The tour is made possible by several sponsors, including Amerigroup and Eastern Motors, but itís 92Q that brings the entertainment, enlisting seemingly every local artist in the stationís heavy rotation. This yearís performers include rappers Young Leek, D.O.G., and Cooli Hi, and singer C.R., and alumni of previous years include Bossman, Tim Trees, Huli Shallone, and Mullyman. Between acts, DJ K-Swift spins Baltimore club music for an audience mostly too young to get into clubs, but one that bops along to the beats furiously nonetheless. Teen heartthrob in training Young Leek, who was recently signed to Def Jam, is the clear favorite of the crowd, many of whom are his age or younger. During his hit single "Jiggle It," the audience cheers reached the kind of shrill pubescent pitch one tends to identify with Beatlemania.
Along with all the performers and vendors, the Believe Tour has a covert cause: more than 20 booths providing community services, from Department of Public Works representatives to HIV prevention. "Iím trying to be the pied piper, to get them there with the music, and entertainment," Burton admits. He hopes a few concertgoers "end up finding something more important."
At a time when many of hip-hopís most popular performers glorify drug dealing with more zeal than ever before, itís perhaps paradoxical to use a hip-hop concert to lure Baltimoreís youth away from that lifestyle. But Burton knows that most local rappers, even the ones who rhyme about slinging dope, care about their community. "People get intimidated, but theyíre good-hearted guys, they just want a break," he says. Still, he has to insure that the performances are appropriate for all ages, and heís "had to ask some people not to be on the tour again, because number one, we donít accept profanity. It has to be clean, family fun."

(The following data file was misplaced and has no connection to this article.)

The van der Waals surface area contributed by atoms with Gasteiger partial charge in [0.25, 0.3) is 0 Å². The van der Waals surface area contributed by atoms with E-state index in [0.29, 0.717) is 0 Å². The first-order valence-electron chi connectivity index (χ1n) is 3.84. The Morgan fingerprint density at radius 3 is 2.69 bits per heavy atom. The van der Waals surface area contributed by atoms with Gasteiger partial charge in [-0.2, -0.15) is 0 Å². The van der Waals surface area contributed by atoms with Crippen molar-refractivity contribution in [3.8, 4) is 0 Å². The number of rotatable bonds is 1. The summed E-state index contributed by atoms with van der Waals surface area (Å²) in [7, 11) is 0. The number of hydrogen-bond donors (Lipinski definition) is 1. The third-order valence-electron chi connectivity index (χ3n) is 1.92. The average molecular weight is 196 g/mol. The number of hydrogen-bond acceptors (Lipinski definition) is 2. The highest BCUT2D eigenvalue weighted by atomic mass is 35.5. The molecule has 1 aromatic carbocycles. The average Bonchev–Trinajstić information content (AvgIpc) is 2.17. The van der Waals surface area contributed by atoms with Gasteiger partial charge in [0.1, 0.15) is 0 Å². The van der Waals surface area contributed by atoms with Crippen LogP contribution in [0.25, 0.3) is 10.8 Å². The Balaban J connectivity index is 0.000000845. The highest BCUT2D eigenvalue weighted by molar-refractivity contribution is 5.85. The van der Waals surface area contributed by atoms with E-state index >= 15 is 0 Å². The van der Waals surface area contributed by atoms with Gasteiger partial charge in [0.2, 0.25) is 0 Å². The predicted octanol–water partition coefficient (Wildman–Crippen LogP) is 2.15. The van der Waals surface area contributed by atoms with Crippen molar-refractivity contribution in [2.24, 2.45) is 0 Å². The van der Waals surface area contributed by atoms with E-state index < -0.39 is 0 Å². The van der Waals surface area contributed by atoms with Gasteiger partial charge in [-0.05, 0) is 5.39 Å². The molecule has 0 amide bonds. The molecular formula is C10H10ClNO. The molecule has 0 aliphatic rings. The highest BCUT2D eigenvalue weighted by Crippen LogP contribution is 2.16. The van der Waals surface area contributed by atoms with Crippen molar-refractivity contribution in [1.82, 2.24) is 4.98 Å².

Hip-hop has a long tradition of distrusting politicians and law enforcement, and Baltimoreís scene, which spawned the controversial Stop Fucking Snitchiní DVD, is no exception. So itís surprising that an event sponsored by the police department has roped in so many underground MCs. In fact, D.O.G. released a mixtape last year in which he sneeringly dismissed the Baltimore Believe Tour as "the Baltimore Police Tour." Surprisingly, heís one of this yearís headliners.
D.O.G. confesses that he was hesitant join the tour and didnít initially didnít grasp the concept. "I didnít really understand it," he says. "So I was kind of asking questions. But at the last minute, when they told me it was for the kids and stuff like that, I said, ĎOK, thatís what I want to do. Thatís who I want to reach.í"
Although the Believe Tour is well on its way to becoming an annual tradition, Burton still has to raise money and sign up sponsors every year, and heís still tinkering with the format. The next stop--Frederick Douglass High School July 29 and 30--will be the tourís first two-day event. And for the occasion, heís signed up a couple of national headliners, the Stylistics and Harold Melvinís Blue Notes, who will likely pull an older demographic than the local rappers opening the show. Every year the tourís organizers scout new locations, rarely going to the same neighborhood twice. That is, except for the grand finale when they shut down North Avenue for one last bash, scheduled for Aug. 29 this year, if funding comes through.
In Burtonís most rousing speech that night at Dunbar, he recounts how people challenge him to justify using city resources to put on a event thatís ultimately just about people having a good time. He concludes, to thunderous applause, by simply asking, "Whatís wrong with having a good time?" H